Engineering Principles and The Object Oriented Methodology
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By D. Bruce McCowan, P.Eng.

In their respective roles as problem-solvers, engineers and computer programmers both use "models" to simulate the world around them. This short article outlines some common features of several of their respective methodologies.

The computer programmer's Object Oriented methodology is an attempt to model discrete aspects of the real world according to a strict set of principles. The current "state" of a real-world "Object" is fully described in terms of its "attributes" or properties, which, in turn, are represented in the object-oriented paradigm by the software data variables. The objects attributes -- and the state of the object -- can only be changed through the implementation of the object's own precisely defined behaviour patterns or methods, represented in the object paradigm by modules of program procedure code. In some models, when in a certain state, the object may only be "changed" by a certain subset of it's methods.

The "Object" encapsulates its attributes and methods together. This isolation of an object from external influences permits a simple model to be abstracted from a more complex real-world phenomena. The object-oriented model requires that each object have an identity that distinguishes it from all other objects. Specialized objects can inherit both attributes and behaviour from more fundamental generalized objects - thus providing a hierarchy of "classes" of objects.

Objects within a system can communicate with one another by passing "messages" back and forth requesting that certain actions be taken. Finally, an entire system can be described in terms of its component objects in communication with one another. The system changes its state as its component objects change their own state by invoking their personal behaviour methods. It must be stressed that object-oriented analysis and programming involves much more than the organization of so-called "objects" on a graphical user interface using "object-based" development tools.

Engineers, too, think in terms of discrete objects as they model physical systems, processes and load / reaction phenomena. For example, one valuable concept in the engineer's toolbox is the notion of equilibrium of a rigid body. A rigid body is in equilibrium when all external forces acting upon it comprise a system of forces equivalent to zero. The actual tool that the engineer uses in the "system analysis" is the "free body diagram" . Like the Programmer-Analyst, the engineer must first clearly determine just what constitutes the free body -- or object -- of interest. The engineer then detaches the free body from the ground and from all other bodies. Any connections to the ground or to other bodies are effectively replaced by the forces acting on the free body. The engineer thus isolates an object, reducing its environment to the simple system of forces that act upon it.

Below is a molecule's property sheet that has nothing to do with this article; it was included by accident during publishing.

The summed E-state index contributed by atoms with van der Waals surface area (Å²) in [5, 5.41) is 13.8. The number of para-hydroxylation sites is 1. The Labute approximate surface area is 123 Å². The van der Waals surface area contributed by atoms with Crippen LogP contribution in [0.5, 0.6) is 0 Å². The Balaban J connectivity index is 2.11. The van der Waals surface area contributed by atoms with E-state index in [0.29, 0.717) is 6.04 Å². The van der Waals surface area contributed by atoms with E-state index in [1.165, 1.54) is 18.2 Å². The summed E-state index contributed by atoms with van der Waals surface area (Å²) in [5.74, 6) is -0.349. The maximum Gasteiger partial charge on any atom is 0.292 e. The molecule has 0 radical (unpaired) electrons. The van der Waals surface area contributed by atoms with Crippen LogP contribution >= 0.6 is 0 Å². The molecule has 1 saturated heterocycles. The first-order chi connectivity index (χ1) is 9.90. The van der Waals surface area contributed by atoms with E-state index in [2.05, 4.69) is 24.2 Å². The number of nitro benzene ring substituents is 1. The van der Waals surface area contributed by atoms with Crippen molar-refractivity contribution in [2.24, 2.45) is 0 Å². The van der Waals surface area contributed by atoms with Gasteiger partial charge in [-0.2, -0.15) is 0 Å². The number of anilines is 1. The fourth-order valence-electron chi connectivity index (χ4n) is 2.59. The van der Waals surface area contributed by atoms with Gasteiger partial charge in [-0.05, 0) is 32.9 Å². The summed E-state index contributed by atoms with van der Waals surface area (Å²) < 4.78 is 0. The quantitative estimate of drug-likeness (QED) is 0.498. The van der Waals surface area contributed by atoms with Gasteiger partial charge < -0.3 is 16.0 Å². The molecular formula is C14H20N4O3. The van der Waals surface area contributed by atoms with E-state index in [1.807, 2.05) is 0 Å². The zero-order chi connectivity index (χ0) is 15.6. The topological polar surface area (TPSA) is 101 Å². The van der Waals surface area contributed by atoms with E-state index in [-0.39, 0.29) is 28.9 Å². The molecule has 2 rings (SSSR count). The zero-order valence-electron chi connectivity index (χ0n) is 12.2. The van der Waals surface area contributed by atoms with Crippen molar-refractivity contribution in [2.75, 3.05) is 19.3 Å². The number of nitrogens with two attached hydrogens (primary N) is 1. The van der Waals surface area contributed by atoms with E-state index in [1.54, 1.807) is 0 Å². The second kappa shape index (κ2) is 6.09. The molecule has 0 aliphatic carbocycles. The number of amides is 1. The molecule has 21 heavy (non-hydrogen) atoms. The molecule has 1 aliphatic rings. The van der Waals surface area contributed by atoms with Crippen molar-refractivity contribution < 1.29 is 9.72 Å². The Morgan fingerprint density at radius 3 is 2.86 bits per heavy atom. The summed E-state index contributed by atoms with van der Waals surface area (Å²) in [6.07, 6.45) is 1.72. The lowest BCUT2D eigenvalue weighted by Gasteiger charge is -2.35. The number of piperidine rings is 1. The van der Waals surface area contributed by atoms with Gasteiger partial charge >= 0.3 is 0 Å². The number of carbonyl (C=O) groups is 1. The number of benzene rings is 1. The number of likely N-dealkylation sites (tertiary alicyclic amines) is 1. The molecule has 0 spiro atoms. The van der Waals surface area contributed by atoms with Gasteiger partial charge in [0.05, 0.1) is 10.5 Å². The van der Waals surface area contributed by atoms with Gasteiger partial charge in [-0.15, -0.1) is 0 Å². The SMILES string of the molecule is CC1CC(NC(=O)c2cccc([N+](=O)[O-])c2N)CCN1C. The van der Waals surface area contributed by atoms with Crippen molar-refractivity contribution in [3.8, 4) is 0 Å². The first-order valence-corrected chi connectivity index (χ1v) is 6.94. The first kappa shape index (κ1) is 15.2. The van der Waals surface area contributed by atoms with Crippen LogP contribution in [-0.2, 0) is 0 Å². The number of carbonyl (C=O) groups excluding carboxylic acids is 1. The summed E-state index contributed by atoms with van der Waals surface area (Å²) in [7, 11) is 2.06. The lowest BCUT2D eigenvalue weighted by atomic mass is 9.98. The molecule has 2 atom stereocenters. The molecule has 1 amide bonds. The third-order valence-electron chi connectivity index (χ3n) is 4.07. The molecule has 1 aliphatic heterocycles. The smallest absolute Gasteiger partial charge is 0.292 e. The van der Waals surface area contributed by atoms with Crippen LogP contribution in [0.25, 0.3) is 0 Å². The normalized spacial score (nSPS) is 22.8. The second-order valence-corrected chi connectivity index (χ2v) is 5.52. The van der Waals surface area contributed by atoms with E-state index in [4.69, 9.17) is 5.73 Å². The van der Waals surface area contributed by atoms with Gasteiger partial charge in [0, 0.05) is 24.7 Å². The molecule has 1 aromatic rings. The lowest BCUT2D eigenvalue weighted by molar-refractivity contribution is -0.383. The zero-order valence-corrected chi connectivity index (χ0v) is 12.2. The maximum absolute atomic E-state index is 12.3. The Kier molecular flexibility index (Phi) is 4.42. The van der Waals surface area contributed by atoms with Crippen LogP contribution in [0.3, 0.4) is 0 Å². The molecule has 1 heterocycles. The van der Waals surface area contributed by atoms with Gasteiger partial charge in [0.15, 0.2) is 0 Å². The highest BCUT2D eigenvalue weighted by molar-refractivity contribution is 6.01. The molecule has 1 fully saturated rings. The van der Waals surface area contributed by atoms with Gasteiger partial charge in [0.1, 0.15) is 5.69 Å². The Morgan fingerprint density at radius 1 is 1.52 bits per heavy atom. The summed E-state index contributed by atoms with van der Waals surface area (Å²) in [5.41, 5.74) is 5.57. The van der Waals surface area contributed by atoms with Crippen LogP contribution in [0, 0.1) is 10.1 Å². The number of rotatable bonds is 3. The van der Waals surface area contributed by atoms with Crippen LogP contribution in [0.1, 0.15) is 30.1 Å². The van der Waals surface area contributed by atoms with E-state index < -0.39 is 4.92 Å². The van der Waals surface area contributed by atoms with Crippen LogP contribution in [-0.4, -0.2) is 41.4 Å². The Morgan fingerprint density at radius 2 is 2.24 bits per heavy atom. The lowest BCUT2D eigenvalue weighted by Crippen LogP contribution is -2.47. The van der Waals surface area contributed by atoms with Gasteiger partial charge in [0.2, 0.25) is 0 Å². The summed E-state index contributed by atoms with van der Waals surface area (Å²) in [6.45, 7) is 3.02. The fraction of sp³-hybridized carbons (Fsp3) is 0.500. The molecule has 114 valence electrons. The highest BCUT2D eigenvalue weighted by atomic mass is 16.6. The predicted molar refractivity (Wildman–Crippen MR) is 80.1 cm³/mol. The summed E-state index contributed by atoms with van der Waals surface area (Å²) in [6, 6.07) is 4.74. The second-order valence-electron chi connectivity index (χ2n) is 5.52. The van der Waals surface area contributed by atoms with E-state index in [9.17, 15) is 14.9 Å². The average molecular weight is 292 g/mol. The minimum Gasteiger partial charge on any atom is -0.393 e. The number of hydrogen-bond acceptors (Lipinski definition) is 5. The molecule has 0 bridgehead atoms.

This notion of analyzing a body in isolation can be extended from rigid bodies to deformable bodies. The magnitude, orientation and points of action of the various forces acting on a deformable body can be simplified and manipulated mathematically. The geometric distribution of the materials that make up the body, together with the strength properties of those materials, generally describe the resistivity of the body structure to the shear, bending and torsional components of the simplified forces or loads.

Thus, the engineer's deformable body or "object" is described in terms of its materials and the distribution of those materials in space. Like the programmer's object, the engineer's object can only be modified - sheared, deflected or twisted - by the loads or forces to which he or she has conceptually connected it.

This object approach is extremely useful to the engineer in structural design situations. Over many decades, engineers have conducted load tests on thousands of samples of structural members, each having its own characteristic shape and material composition (given the tolerances associated with its particular designation). The familiar steel "I-beam", for example, has numerous geometric configurations, for which maximum allowable loads (of various configurations) have each been tabulated. In design work, structural members - or "objects" -- are selected on the basis of having shape and other properties that adequately resist expected environmental loads. These applied environmental loads themselves are simplified representations of what could actually occur in real life.

It is important to note that such structural members are not generally selected following structural analysis and design from first principles, but rather, by using the empirical data collected through years of "Object" research and development by engineers. It is crucial to point out that very extensive "testing" of structural objects must be conducted before engineers publish related empirical design data.

The public safety is of paramount concern to the engineer. Hence, whether designing structures or safety-related software, the engineer must be fully satisfied that prevailing standards and design goals for safety, including consideration of tolerance stackups, system redundancies and factors of safety, have all been met. For safety-related software development, it is important that engineers be members of the development team.